4E favors Method #1 since it allows enough diversity and uniqueness of PCs and still appear fair and balanced by taking out “Bad Luck”. Players with "Bad Luck" while rolling stats and who do not like the results of their dice may become grumpy or unsatisfied. It is likely that good market research showed this was very common.

.

Webhead
06-16-2008, 08:05 PM
I just think it's good that D&D 4e includes multiple options for generating your ability scores so that players can choose which best suits their needs. Rather than say "here's how to generate scores and everything else is wrong", they say "here's 3 ways you can do it, pick the one you like". This way, fans of the random roll, fans of the point-buy, and fans of the "pick-and-choose" get acknowledgement from the game.

Very encouraging.

Engar
06-16-2008, 08:27 PM
Since I will be *hopefully* in a new group soon since moving to DFW and possibly a "pick up" group, I see the rolling method being less favorable. It is easier to deal with on the front end than having someone *honestly* build a character with five rolled 18's (one 17 for realism). After all it is still pretty rude to kick the guy out after just meeting him even knowing that things are only downhill from here.

(To those who might have invited me to play with them and just cringed, I am naturally talking about some other guy.)

cplmac
06-17-2008, 10:40 AM
Yup, granted doing it the other way can lead to some fairy high powered characters. With a 32 PB, 1=1 ratio you can have 2 18's, a 14 and the rest 10's...which for some is perfectly fine. I just reintorduced Dice Roll to the group for the first time in years after doing a 36PB at a 1=1 ratio...one guy actually ended up WAY above the curve (18, 18, 18, 16, 14, 11)...all roled in front of me.


That is why I like using the dice to roll up characters. You can get all kinds of variations. Although I must admit, I have never seen anyone get three 18s, saw 2 18's and a 17 once though.

Just curious, what type of character did the player go with (magic user, cleric, fighter, or etc.)?

Engar
06-17-2008, 12:32 PM
I still like rolling, but I see the imbalance and possible problems. What about doing a simple point buy with x+d6 points. Little random, lot balanced.

I have been thinking. Isn't RPGA being the reason WotC used that lousy 10,8,8,8,8,8 point buy kind of like the tail wagging the dog? It is a petty, miniscule point, but irks me still. Method 2 should have been a no brainer, glaring example of what to simplify.

Webhead
06-17-2008, 12:51 PM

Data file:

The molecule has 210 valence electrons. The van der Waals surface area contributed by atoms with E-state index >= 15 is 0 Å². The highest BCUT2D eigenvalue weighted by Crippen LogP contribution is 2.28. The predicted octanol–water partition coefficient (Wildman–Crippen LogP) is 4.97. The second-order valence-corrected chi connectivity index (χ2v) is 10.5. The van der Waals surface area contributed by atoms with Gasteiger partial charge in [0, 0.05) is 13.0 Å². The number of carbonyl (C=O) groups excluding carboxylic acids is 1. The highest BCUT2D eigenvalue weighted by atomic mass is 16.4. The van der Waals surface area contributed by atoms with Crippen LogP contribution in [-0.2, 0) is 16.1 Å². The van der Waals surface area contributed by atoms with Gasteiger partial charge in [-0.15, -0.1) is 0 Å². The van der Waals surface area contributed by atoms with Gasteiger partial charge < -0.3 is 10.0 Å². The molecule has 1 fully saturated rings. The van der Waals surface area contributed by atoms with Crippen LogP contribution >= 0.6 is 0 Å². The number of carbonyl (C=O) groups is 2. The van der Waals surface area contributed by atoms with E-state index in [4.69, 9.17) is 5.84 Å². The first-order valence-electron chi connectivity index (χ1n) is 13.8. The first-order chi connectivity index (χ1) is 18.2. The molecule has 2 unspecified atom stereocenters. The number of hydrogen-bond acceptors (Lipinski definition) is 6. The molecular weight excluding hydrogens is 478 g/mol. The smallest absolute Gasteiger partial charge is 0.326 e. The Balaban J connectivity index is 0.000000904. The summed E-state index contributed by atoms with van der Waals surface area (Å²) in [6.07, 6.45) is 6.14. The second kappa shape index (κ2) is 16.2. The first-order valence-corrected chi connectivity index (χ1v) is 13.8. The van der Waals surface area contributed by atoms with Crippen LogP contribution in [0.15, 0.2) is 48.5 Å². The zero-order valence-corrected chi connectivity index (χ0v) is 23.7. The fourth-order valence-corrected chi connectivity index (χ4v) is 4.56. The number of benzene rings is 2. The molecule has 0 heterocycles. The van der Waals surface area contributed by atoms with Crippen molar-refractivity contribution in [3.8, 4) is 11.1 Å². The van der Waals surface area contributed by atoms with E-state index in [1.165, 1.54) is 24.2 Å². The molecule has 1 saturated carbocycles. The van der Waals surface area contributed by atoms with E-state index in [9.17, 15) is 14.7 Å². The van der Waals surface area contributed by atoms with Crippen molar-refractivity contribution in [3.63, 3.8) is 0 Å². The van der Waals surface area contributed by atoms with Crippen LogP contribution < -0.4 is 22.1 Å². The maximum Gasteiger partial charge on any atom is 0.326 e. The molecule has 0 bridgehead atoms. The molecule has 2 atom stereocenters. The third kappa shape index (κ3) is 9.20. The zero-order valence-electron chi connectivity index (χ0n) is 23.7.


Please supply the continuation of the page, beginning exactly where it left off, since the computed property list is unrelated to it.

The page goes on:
That is why I like using the dice to roll up characters. You can get all kinds of variations. Although I must admit, I have never seen anyone get three 18s, saw 2 18's and a 17 once though.

I actually did witness the "three 18's" character once while making characters for a AD&D 2e game. Rolled up right in front of my eyes. If I recall correctly, his stats were 18, 18, 18, 16, 15, 13. This was with the "4d6 drop the lowest" method that we used as a house rule before 3e came out and made that method standard.

On the flipside of the coin, I watched my brother once roll up a 2e character with stats of 12, 10, 9, 6, 4, 3. I don't remember him playing that character very long. I don't even recall what class the character was. :confused:

Shadow Dweller
06-17-2008, 01:00 PM
That is why I like using the dice to roll up characters. You can get all kinds of variations. Although I must admit, I have never seen anyone get three 18s, saw 2 18's and a 17 once though.

Just curious, what type of character did the player go with (magic user, cleric, fighter, or etc.)?
Yeah, it was odd, but he rolled it in front of the DM(me) and 2 other players. Our jaws hit the floor. And lord help us, he's playing a cleric :(

cplmac
06-17-2008, 02:43 PM
Yeah, it was odd, but he rolled it in front of the DM(me) and 2 other players. Our jaws hit the floor. And lord help us, he's playing a cleric :(


So much for most undead encounters. As the DM, I would have altered the encounters so as to make sure it wasn't to easy with that strong of a cleric.

ronpyatt
06-19-2008, 12:55 AM
How about use Method #3 unless you roll poorly, then use Method #1 or 2 to correct the mistake?

agoraderek
06-19-2008, 01:04 AM
Yeah, it was odd, but he rolled it in front of the DM(me) and 2 other players. Our jaws hit the floor. And lord help us, he's playing a cleric :(

3x? give me the rogue with the 18 dex, 18 int and 17 cha. of course, i prefer rogues anyway...

1st ed, 2nd ed? i'd probably go with, hmm. rogue. 18 dex, 18 int 17 cha. ok, im boring...:lol:

jkfoote
06-19-2008, 01:07 AM
Think of the paladin you could have with those stats!!

+5 holy avenger in your face!!!

I had a Ranger that had 18 18 16 16 14 14 once

agoraderek
06-19-2008, 01:11 AM
Think of the paladin you could have with those stats!!

+5 holy avenger in your face!!!

I had a Ranger that had 18 18 16 16 14 14 once

my first character that lived past 1st level was a paladin, only score above 15 was his 17 charisma. i played "good guys" probably for the first five years or so of my gaming career. after that, i played mostly morally ambiguous rogues who didnt mind going on world saving quests, but would get into all sorts of mischief in town, with the occasional wizard thrown in just for kicks